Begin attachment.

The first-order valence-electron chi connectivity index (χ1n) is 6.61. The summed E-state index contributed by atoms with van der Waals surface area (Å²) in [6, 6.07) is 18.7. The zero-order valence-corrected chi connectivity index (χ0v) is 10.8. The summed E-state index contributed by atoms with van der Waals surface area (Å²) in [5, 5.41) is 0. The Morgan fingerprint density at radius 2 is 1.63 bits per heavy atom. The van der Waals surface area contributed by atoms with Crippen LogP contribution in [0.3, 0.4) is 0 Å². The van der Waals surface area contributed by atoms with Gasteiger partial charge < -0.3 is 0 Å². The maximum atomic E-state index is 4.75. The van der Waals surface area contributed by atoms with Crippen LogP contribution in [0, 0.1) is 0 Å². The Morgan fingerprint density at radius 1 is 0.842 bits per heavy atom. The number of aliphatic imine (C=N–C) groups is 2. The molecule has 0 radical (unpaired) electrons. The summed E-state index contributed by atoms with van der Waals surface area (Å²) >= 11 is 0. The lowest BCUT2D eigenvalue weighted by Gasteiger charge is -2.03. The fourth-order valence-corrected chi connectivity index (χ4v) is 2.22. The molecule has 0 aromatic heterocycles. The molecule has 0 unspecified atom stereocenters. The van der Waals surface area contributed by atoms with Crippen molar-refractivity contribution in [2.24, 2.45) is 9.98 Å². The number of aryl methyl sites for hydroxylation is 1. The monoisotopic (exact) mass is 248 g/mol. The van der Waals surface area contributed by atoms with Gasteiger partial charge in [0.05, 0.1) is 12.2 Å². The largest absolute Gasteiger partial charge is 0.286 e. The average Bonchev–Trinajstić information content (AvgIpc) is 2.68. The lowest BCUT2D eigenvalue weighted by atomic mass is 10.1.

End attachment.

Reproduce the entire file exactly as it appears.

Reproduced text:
The first-order valence-electron chi connectivity index (χ1n) is 6.61. The summed E-state index contributed by atoms with van der Waals surface area (Å²) in [6, 6.07) is 18.7. The zero-order valence-corrected chi connectivity index (χ0v) is 10.8. The summed E-state index contributed by atoms with van der Waals surface area (Å²) in [5, 5.41) is 0. The Morgan fingerprint density at radius 2 is 1.63 bits per heavy atom. The van der Waals surface area contributed by atoms with Crippen LogP contribution in [0.3, 0.4) is 0 Å². The van der Waals surface area contributed by atoms with Gasteiger partial charge < -0.3 is 0 Å². The maximum atomic E-state index is 4.75. The van der Waals surface area contributed by atoms with Crippen LogP contribution in [0, 0.1) is 0 Å². The Morgan fingerprint density at radius 1 is 0.842 bits per heavy atom. The number of aliphatic imine (C=N–C) groups is 2. The molecule has 0 radical (unpaired) electrons. The summed E-state index contributed by atoms with van der Waals surface area (Å²) >= 11 is 0. The lowest BCUT2D eigenvalue weighted by Gasteiger charge is -2.03. The fourth-order valence-corrected chi connectivity index (χ4v) is 2.22. The molecule has 0 aromatic heterocycles. The molecule has 0 unspecified atom stereocenters. The van der Waals surface area contributed by atoms with Crippen molar-refractivity contribution in [2.24, 2.45) is 9.98 Å². The number of aryl methyl sites for hydroxylation is 1. The monoisotopic (exact) mass is 248 g/mol. The van der Waals surface area contributed by atoms with Gasteiger partial charge in [0.05, 0.1) is 12.2 Å². The largest absolute Gasteiger partial charge is 0.286 e. The average Bonchev–Trinajstić information content (AvgIpc) is 2.68. The lowest BCUT2D eigenvalue weighted by atomic mass is 10.1.